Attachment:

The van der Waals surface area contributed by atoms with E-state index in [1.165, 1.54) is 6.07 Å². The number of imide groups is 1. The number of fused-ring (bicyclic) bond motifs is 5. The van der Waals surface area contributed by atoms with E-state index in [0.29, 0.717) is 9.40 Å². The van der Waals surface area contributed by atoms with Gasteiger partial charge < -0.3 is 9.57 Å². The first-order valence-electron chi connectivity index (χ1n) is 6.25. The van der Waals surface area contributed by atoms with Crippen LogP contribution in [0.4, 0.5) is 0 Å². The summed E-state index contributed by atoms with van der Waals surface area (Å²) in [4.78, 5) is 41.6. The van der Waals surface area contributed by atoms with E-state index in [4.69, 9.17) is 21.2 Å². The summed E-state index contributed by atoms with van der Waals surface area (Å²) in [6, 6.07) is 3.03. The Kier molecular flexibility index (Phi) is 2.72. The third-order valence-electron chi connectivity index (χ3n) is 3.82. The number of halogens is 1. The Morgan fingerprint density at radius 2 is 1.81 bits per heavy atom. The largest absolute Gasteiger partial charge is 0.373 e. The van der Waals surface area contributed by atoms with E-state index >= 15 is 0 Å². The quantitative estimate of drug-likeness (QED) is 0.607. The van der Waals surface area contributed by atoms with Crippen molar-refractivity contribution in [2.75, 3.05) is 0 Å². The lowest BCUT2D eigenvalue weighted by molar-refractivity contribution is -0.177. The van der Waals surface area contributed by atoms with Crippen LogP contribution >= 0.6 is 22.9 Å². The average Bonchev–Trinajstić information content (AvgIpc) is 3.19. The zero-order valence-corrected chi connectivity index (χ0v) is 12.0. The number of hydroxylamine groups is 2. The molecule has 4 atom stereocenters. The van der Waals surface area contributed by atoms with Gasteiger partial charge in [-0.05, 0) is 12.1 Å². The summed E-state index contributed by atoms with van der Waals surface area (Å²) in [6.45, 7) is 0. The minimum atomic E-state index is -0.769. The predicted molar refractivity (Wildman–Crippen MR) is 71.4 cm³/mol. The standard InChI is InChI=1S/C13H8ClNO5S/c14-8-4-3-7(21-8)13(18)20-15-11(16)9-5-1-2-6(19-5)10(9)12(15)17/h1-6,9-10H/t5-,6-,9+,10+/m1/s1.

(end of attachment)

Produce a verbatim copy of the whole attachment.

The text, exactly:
The van der Waals surface area contributed by atoms with E-state index in [1.165, 1.54) is 6.07 Å². The number of imide groups is 1. The number of fused-ring (bicyclic) bond motifs is 5. The van der Waals surface area contributed by atoms with E-state index in [0.29, 0.717) is 9.40 Å². The van der Waals surface area contributed by atoms with Gasteiger partial charge < -0.3 is 9.57 Å². The first-order valence-electron chi connectivity index (χ1n) is 6.25. The van der Waals surface area contributed by atoms with Crippen LogP contribution in [0.4, 0.5) is 0 Å². The summed E-state index contributed by atoms with van der Waals surface area (Å²) in [4.78, 5) is 41.6. The van der Waals surface area contributed by atoms with E-state index in [4.69, 9.17) is 21.2 Å². The summed E-state index contributed by atoms with van der Waals surface area (Å²) in [6, 6.07) is 3.03. The Kier molecular flexibility index (Phi) is 2.72. The third-order valence-electron chi connectivity index (χ3n) is 3.82. The number of halogens is 1. The Morgan fingerprint density at radius 2 is 1.81 bits per heavy atom. The largest absolute Gasteiger partial charge is 0.373 e. The van der Waals surface area contributed by atoms with E-state index >= 15 is 0 Å². The quantitative estimate of drug-likeness (QED) is 0.607. The van der Waals surface area contributed by atoms with Crippen molar-refractivity contribution in [2.75, 3.05) is 0 Å². The lowest BCUT2D eigenvalue weighted by molar-refractivity contribution is -0.177. The van der Waals surface area contributed by atoms with Crippen LogP contribution >= 0.6 is 22.9 Å². The average Bonchev–Trinajstić information content (AvgIpc) is 3.19. The zero-order valence-corrected chi connectivity index (χ0v) is 12.0. The number of hydroxylamine groups is 2. The molecule has 4 atom stereocenters. The van der Waals surface area contributed by atoms with Gasteiger partial charge in [-0.05, 0) is 12.1 Å². The summed E-state index contributed by atoms with van der Waals surface area (Å²) in [6.45, 7) is 0. The minimum atomic E-state index is -0.769. The predicted molar refractivity (Wildman–Crippen MR) is 71.4 cm³/mol. The standard InChI is InChI=1S/C13H8ClNO5S/c14-8-4-3-7(21-8)13(18)20-15-11(16)9-5-1-2-6(19-5)10(9)12(15)17/h1-6,9-10H/t5-,6-,9+,10+/m1/s1.